A wickedly funny memoir with echoes of David Sedaris and Augusten Burroughs, Beautiful People (originally published in hardcover as Nasty) is now a BBC comedy hit series from the producer of Ab Fab and The Office.
Proclaimed ""the most brilliant, brash thing in type"" by Liz Smith, Simon Doonan's saucy prose has established him as an emerging star among literary humorists. In this break-through memoir, reminiscent of both Sedaris and Burroughs, he revisits the landscape of his youth, and displays the irresistible charm that earned him his dedicated audience.
Long before he became a celebrity in his own right--as the author of best-selling books, as the style arbiter of VH1 and America's Top Model, and the marketing genius behind Barney's New York--Simon Doonan was a ""scabby knee'd troll"" in Reading, England. In Beautiful People, Doonan returns to the working-class neighborhood of his youth, and chronicles the misadventures of the Doonan clan in all their wacky glory. Readers meet his mother Betty, whose gravity-defying, peroxide hairdo signified her natural glamour; his father Terry, an amateur vintner who turned parsnips into the legendary Chateau Doonan; his grandfather D.C., a hard-drinking betting man who plotted to win his fortune by turning Simon into a jockey; and his demented grandma Narg and schizophrenic Uncle Ken, both of whom lived upstairs.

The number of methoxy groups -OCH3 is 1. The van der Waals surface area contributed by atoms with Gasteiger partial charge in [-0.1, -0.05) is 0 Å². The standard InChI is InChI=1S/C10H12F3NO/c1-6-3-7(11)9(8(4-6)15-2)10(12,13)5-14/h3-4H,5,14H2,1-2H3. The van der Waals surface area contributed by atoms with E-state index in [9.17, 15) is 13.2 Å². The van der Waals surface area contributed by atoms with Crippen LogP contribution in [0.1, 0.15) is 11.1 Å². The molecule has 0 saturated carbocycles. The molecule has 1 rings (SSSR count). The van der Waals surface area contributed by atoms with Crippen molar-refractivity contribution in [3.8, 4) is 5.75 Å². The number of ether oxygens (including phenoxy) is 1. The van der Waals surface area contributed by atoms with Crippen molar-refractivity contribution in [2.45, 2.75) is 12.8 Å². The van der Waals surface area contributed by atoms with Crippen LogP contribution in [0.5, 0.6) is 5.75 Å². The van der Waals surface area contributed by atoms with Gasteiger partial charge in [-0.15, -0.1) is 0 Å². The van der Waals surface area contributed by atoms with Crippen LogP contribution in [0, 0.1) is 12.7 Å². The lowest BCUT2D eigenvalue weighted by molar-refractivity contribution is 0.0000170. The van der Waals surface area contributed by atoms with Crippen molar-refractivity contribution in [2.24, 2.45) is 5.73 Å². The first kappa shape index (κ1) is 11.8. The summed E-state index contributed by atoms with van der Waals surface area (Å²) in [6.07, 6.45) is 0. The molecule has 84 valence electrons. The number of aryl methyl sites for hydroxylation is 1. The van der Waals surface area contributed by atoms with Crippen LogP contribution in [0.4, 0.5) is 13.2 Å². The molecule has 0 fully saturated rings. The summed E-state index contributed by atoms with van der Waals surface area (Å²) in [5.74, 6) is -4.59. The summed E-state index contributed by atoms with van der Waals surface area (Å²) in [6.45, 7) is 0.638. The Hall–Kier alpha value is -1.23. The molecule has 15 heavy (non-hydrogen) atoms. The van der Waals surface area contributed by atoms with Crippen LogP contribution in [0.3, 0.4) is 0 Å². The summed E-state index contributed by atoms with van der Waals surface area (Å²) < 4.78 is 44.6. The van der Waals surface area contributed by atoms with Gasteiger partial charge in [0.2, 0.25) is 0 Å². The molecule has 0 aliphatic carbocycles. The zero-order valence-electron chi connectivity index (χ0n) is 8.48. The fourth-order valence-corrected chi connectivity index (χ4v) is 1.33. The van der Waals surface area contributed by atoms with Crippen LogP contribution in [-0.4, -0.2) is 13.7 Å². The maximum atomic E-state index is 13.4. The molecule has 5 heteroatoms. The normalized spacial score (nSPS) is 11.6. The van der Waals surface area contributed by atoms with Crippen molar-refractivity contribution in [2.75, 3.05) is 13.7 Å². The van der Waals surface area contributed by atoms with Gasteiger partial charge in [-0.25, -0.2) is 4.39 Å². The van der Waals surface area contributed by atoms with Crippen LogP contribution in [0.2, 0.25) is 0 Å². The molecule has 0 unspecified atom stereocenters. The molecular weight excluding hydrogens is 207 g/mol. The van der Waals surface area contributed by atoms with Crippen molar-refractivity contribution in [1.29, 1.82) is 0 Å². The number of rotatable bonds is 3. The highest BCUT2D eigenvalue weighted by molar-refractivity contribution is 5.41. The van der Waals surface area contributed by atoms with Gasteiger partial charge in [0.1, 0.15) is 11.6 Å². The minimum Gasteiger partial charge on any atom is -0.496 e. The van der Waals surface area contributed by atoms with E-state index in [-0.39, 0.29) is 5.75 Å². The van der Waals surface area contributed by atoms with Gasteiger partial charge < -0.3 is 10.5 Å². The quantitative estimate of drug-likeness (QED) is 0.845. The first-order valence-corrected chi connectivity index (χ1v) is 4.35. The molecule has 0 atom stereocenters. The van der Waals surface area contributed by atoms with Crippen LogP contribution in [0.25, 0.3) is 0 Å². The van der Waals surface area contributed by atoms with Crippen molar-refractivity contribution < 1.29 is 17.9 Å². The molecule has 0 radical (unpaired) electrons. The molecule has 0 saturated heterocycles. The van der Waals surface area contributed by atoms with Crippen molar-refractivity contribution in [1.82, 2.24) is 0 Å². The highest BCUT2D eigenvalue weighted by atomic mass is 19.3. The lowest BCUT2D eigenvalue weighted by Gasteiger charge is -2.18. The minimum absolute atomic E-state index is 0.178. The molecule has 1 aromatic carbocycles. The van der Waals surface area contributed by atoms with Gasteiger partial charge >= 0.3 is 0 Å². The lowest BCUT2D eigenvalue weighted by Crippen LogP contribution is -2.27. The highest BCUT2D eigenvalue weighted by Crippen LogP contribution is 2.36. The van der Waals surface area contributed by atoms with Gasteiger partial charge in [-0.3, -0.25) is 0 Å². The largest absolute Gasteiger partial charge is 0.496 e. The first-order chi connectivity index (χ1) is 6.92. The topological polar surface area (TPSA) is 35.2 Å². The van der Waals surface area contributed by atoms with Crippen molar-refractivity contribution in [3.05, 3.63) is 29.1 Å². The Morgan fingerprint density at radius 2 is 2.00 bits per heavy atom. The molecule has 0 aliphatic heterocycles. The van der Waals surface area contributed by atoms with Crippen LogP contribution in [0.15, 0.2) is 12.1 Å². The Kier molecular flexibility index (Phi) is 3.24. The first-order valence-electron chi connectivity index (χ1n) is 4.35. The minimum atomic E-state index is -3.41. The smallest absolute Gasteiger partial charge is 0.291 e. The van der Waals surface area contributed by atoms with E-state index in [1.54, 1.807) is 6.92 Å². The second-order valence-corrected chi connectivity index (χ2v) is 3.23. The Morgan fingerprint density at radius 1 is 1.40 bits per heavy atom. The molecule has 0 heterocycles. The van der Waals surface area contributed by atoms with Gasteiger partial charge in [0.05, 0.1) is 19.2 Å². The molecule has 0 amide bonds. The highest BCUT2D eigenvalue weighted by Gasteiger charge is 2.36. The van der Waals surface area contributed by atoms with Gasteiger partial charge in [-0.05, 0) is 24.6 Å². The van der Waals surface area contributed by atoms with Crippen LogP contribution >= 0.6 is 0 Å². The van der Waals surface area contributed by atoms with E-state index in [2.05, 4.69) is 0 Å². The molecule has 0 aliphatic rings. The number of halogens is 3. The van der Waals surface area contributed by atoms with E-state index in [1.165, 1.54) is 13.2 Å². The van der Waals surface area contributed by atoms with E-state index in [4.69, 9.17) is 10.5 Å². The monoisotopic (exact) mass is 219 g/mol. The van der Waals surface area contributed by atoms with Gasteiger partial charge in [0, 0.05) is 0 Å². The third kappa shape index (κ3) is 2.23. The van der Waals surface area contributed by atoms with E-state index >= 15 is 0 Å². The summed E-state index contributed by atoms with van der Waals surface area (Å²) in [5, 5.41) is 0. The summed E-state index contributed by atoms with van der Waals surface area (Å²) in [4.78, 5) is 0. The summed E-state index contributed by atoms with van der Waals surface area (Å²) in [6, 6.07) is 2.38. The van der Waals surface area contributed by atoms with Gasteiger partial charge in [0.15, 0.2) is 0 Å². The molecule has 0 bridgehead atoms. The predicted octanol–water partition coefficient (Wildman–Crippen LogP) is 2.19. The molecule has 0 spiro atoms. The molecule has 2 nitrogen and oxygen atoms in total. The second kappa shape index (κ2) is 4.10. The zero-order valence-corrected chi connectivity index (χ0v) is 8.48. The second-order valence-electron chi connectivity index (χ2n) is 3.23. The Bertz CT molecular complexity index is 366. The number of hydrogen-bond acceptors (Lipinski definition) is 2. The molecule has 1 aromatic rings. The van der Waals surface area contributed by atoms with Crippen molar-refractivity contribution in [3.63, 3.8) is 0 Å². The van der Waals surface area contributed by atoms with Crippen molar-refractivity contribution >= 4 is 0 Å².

Fearing he would fall victim to the insanity that runs in his family, or, worse, the banality of suburban life, Doonan decamps with his flamboyant best-friend Biddie to London, where they hope to find the Beautiful People, that elusive clan who luxuriate on floor pillows and amuse each other with bon mots. Throughout the memoir--in essays about family holidays, the tart who lived next door, his first job--Doonan continues his bumbling pursuit of the fabulous life, only to learn, in the end, that perhaps the Beautiful People were the ones he left behind.
""That Simon Doonan is a writer with a flair for the clever aphorism and a trenchant wit is no surprise. But that he is also capable of telling a tremendously moving tale is something of a revelation. It's all here: the inexorable bonds of family; Swinging London in all its Rita Tushingham glory; the calamities of AIDS...Nasty is a book for anyone who has ever yearned to transcend their own beginnings. In other words, if you were ever younger than you are now, you must read this book.""
-- David Rakoff, author of Fraud